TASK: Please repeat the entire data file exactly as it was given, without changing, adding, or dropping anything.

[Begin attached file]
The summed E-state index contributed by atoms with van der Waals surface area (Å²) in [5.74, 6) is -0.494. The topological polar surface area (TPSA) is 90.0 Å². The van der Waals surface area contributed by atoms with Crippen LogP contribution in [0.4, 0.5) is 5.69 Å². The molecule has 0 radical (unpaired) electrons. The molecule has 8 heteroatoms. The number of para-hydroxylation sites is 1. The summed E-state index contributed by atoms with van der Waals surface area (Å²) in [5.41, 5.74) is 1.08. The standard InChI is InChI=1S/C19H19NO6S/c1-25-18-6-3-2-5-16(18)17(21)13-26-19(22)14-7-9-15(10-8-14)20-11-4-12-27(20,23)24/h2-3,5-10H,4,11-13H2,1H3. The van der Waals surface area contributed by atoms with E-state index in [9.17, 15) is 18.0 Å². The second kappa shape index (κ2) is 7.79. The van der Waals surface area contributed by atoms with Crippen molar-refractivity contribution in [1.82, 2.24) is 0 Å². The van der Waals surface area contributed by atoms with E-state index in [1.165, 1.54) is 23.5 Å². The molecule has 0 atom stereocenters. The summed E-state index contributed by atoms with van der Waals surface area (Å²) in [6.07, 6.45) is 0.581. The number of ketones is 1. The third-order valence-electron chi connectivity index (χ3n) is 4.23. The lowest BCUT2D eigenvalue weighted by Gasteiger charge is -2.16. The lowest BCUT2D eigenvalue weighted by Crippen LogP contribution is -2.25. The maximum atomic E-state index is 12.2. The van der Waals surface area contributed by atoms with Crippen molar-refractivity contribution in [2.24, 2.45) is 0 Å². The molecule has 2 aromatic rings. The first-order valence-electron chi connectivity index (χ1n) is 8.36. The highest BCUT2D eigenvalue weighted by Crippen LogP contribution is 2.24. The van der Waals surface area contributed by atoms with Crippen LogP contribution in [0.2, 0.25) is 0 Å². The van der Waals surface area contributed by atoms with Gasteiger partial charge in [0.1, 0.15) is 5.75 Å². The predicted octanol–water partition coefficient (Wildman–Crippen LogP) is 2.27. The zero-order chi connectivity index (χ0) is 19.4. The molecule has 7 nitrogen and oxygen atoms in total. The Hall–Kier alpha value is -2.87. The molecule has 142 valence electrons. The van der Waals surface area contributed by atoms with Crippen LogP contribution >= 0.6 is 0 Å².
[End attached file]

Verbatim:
The summed E-state index contributed by atoms with van der Waals surface area (Å²) in [5.74, 6) is -0.494. The topological polar surface area (TPSA) is 90.0 Å². The van der Waals surface area contributed by atoms with Crippen LogP contribution in [0.4, 0.5) is 5.69 Å². The molecule has 0 radical (unpaired) electrons. The molecule has 8 heteroatoms. The number of para-hydroxylation sites is 1. The summed E-state index contributed by atoms with van der Waals surface area (Å²) in [5.41, 5.74) is 1.08. The standard InChI is InChI=1S/C19H19NO6S/c1-25-18-6-3-2-5-16(18)17(21)13-26-19(22)14-7-9-15(10-8-14)20-11-4-12-27(20,23)24/h2-3,5-10H,4,11-13H2,1H3. The van der Waals surface area contributed by atoms with E-state index in [9.17, 15) is 18.0 Å². The second kappa shape index (κ2) is 7.79. The van der Waals surface area contributed by atoms with Crippen molar-refractivity contribution in [1.82, 2.24) is 0 Å². The van der Waals surface area contributed by atoms with E-state index in [1.165, 1.54) is 23.5 Å². The molecule has 0 atom stereocenters. The summed E-state index contributed by atoms with van der Waals surface area (Å²) in [6.07, 6.45) is 0.581. The number of ketones is 1. The third-order valence-electron chi connectivity index (χ3n) is 4.23. The lowest BCUT2D eigenvalue weighted by Gasteiger charge is -2.16. The lowest BCUT2D eigenvalue weighted by Crippen LogP contribution is -2.25. The maximum atomic E-state index is 12.2. The van der Waals surface area contributed by atoms with Crippen molar-refractivity contribution in [2.24, 2.45) is 0 Å². The molecule has 2 aromatic rings. The first-order valence-electron chi connectivity index (χ1n) is 8.36. The highest BCUT2D eigenvalue weighted by Crippen LogP contribution is 2.24. The van der Waals surface area contributed by atoms with Crippen LogP contribution in [0.2, 0.25) is 0 Å². The van der Waals surface area contributed by atoms with Gasteiger partial charge in [0.1, 0.15) is 5.75 Å². The predicted octanol–water partition coefficient (Wildman–Crippen LogP) is 2.27. The zero-order chi connectivity index (χ0) is 19.4. The molecule has 7 nitrogen and oxygen atoms in total. The Hall–Kier alpha value is -2.87. The molecule has 142 valence electrons. The van der Waals surface area contributed by atoms with Crippen LogP contribution >= 0.6 is 0 Å².